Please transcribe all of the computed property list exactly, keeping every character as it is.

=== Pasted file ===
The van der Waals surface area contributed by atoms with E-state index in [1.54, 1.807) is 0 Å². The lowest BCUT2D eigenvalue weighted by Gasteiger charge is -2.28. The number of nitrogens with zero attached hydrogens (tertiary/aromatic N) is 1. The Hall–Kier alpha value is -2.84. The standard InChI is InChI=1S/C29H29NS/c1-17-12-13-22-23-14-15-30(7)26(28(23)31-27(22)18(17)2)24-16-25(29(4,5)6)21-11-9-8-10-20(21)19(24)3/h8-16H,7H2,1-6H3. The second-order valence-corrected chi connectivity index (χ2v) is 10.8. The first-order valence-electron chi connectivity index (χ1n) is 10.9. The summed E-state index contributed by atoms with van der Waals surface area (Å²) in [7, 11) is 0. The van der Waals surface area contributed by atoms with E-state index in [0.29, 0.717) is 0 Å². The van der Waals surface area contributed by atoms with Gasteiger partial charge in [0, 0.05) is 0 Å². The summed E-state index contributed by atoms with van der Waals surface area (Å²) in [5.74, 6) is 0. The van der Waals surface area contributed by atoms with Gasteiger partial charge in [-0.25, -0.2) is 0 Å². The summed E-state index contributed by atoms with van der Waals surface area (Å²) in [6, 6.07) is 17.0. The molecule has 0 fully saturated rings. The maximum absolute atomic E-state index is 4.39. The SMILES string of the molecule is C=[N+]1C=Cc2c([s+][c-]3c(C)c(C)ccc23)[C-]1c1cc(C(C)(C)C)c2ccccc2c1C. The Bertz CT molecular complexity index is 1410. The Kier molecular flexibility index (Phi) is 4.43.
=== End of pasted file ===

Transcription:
The van der Waals surface area contributed by atoms with E-state index in [1.54, 1.807) is 0 Å². The lowest BCUT2D eigenvalue weighted by Gasteiger charge is -2.28. The number of nitrogens with zero attached hydrogens (tertiary/aromatic N) is 1. The Hall–Kier alpha value is -2.84. The standard InChI is InChI=1S/C29H29NS/c1-17-12-13-22-23-14-15-30(7)26(28(23)31-27(22)18(17)2)24-16-25(29(4,5)6)21-11-9-8-10-20(21)19(24)3/h8-16H,7H2,1-6H3. The second-order valence-corrected chi connectivity index (χ2v) is 10.8. The first-order valence-electron chi connectivity index (χ1n) is 10.9. The summed E-state index contributed by atoms with van der Waals surface area (Å²) in [7, 11) is 0. The van der Waals surface area contributed by atoms with E-state index in [0.29, 0.717) is 0 Å². The van der Waals surface area contributed by atoms with Gasteiger partial charge in [0, 0.05) is 0 Å². The summed E-state index contributed by atoms with van der Waals surface area (Å²) in [5.74, 6) is 0. The van der Waals surface area contributed by atoms with Gasteiger partial charge in [-0.25, -0.2) is 0 Å². The summed E-state index contributed by atoms with van der Waals surface area (Å²) in [6, 6.07) is 17.0. The molecule has 0 fully saturated rings. The maximum absolute atomic E-state index is 4.39. The SMILES string of the molecule is C=[N+]1C=Cc2c([s+][c-]3c(C)c(C)ccc23)[C-]1c1cc(C(C)(C)C)c2ccccc2c1C. The Bertz CT molecular complexity index is 1410. The Kier molecular flexibility index (Phi) is 4.43.